Freeman-Sheldon syndrome is a rare inherited disorder characterized by multiple contractures (i.e., restricted movement around two or more body areas) at birth (congenital), abnormalities of the head and face (craniofacial) area, defects of the hands and feet, and skeletal malformations. Craniofacial abnormalities may consist of characteristic facial features that cause the individual to appear to be whistling. These features include an extremely small puckered mouth (microstomia); a “full” forehead appearance, unusually prominent cheeks; and thin, pursed lips. Affected infants may also have an unusually flat middle portion of the face, a high roof of the mouth (palate), an unusually small jaw (micrognathia), an abnormally small tongue (microglossia), and/or a raised, scar-like mark in the shape of an “H” or a “V” extending from the lower lip to the chin.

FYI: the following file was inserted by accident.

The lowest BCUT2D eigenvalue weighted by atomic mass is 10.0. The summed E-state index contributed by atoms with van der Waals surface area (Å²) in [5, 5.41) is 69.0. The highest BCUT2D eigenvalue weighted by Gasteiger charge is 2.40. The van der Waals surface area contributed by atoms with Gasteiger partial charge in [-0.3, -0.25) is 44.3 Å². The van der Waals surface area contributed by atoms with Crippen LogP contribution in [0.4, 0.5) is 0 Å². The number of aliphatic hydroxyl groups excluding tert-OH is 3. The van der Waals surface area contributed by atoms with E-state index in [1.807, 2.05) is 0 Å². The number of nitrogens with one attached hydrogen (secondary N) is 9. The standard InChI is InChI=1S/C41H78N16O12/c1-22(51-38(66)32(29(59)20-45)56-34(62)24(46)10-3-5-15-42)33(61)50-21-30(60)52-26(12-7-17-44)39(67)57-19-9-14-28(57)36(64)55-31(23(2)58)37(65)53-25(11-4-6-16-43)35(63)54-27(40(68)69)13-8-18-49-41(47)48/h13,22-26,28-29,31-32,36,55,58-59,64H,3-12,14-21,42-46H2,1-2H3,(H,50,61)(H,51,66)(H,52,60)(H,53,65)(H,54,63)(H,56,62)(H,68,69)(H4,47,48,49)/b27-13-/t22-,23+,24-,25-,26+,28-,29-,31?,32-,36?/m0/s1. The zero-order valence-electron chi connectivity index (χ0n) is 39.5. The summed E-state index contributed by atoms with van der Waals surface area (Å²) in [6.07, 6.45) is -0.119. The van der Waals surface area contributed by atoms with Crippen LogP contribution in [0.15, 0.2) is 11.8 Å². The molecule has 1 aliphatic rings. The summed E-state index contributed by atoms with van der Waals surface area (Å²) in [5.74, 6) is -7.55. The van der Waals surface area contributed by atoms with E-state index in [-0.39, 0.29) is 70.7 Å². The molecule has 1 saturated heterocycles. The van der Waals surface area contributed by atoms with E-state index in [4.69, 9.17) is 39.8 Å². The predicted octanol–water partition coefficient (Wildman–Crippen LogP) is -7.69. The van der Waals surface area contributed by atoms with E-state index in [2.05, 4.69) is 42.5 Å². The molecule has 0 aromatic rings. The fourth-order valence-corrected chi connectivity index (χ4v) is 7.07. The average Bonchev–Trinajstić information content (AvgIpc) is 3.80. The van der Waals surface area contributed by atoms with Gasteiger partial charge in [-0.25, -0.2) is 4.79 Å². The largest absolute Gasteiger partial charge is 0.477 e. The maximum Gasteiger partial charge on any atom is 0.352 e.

Affected infants often have abnormalities affecting the eyes including widely-spaced deep-set eyes, crossed eyes (strabismus), and/or downslanting eyelid folds (palpebral fissures). Malformations of the hands and feet are also characteristic of Freeman-Sheldon syndrome. Children with Freeman-Sheldon syndrome may also exhibit speech impairment; swallowing and eating difficulties; vomiting; failure to grow and gain weight at the expected rate (failure to thrive); and/or respiratory problems that may result in life-threatening complications. Freeman-Sheldon syndrome can be inherited as an autosomal dominant genetic trait. However, most cases occur randomly with no apparent cause (sporadically).